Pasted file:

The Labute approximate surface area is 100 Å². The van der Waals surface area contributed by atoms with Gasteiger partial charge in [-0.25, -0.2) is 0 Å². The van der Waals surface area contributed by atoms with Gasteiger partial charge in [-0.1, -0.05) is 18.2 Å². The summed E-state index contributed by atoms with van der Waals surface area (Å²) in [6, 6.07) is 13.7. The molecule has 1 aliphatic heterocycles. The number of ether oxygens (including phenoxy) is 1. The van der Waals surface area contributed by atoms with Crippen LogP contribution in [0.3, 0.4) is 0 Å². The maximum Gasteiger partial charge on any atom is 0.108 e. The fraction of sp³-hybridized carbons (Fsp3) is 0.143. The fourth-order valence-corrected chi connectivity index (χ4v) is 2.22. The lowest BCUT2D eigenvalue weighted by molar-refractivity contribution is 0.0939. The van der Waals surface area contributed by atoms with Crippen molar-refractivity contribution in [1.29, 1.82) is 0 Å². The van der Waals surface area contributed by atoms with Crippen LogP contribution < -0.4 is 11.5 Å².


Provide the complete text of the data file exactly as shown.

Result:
The Labute approximate surface area is 100 Å². The van der Waals surface area contributed by atoms with Gasteiger partial charge in [-0.25, -0.2) is 0 Å². The van der Waals surface area contributed by atoms with Gasteiger partial charge in [-0.1, -0.05) is 18.2 Å². The summed E-state index contributed by atoms with van der Waals surface area (Å²) in [6, 6.07) is 13.7. The molecule has 1 aliphatic heterocycles. The number of ether oxygens (including phenoxy) is 1. The van der Waals surface area contributed by atoms with Crippen LogP contribution in [0.3, 0.4) is 0 Å². The maximum Gasteiger partial charge on any atom is 0.108 e. The fraction of sp³-hybridized carbons (Fsp3) is 0.143. The fourth-order valence-corrected chi connectivity index (χ4v) is 2.22. The lowest BCUT2D eigenvalue weighted by molar-refractivity contribution is 0.0939. The van der Waals surface area contributed by atoms with Crippen molar-refractivity contribution in [1.29, 1.82) is 0 Å². The van der Waals surface area contributed by atoms with Crippen LogP contribution < -0.4 is 11.5 Å².